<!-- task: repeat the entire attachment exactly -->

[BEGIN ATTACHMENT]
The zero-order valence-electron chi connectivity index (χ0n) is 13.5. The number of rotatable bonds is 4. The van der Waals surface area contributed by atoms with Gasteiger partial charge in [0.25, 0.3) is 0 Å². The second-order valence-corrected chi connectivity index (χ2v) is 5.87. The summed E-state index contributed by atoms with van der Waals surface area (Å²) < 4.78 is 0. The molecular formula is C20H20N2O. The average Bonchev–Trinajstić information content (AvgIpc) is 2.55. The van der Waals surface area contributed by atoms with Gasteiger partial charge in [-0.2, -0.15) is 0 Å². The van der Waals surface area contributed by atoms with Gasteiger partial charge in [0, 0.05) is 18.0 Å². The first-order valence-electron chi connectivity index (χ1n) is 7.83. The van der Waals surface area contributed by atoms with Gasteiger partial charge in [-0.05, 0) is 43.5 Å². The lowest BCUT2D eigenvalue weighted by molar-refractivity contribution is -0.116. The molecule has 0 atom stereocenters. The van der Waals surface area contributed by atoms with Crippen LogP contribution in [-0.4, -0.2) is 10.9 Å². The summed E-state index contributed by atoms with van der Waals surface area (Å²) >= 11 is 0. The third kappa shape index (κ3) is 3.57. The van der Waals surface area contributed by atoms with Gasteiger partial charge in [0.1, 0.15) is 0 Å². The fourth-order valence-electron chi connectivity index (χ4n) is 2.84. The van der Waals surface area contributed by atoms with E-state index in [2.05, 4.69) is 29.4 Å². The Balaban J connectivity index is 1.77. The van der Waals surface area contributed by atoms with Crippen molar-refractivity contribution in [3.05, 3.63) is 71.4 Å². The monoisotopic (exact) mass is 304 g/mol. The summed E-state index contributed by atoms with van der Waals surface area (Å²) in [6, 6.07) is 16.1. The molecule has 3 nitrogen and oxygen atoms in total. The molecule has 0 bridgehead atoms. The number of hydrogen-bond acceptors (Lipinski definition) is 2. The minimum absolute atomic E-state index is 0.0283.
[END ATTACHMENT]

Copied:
The zero-order valence-electron chi connectivity index (χ0n) is 13.5. The number of rotatable bonds is 4. The van der Waals surface area contributed by atoms with Gasteiger partial charge in [0.25, 0.3) is 0 Å². The second-order valence-corrected chi connectivity index (χ2v) is 5.87. The summed E-state index contributed by atoms with van der Waals surface area (Å²) < 4.78 is 0. The molecular formula is C20H20N2O. The average Bonchev–Trinajstić information content (AvgIpc) is 2.55. The van der Waals surface area contributed by atoms with Gasteiger partial charge in [-0.2, -0.15) is 0 Å². The van der Waals surface area contributed by atoms with Gasteiger partial charge in [0, 0.05) is 18.0 Å². The first-order valence-electron chi connectivity index (χ1n) is 7.83. The van der Waals surface area contributed by atoms with Gasteiger partial charge in [-0.05, 0) is 43.5 Å². The lowest BCUT2D eigenvalue weighted by molar-refractivity contribution is -0.116. The molecule has 0 atom stereocenters. The van der Waals surface area contributed by atoms with Crippen LogP contribution in [-0.4, -0.2) is 10.9 Å². The summed E-state index contributed by atoms with van der Waals surface area (Å²) >= 11 is 0. The third kappa shape index (κ3) is 3.57. The van der Waals surface area contributed by atoms with Gasteiger partial charge in [0.1, 0.15) is 0 Å². The fourth-order valence-electron chi connectivity index (χ4n) is 2.84. The van der Waals surface area contributed by atoms with E-state index in [2.05, 4.69) is 29.4 Å². The Balaban J connectivity index is 1.77. The van der Waals surface area contributed by atoms with Crippen molar-refractivity contribution in [3.05, 3.63) is 71.4 Å². The monoisotopic (exact) mass is 304 g/mol. The summed E-state index contributed by atoms with van der Waals surface area (Å²) in [6, 6.07) is 16.1. The molecule has 3 nitrogen and oxygen atoms in total. The molecule has 0 bridgehead atoms. The number of hydrogen-bond acceptors (Lipinski definition) is 2. The minimum absolute atomic E-state index is 0.0283.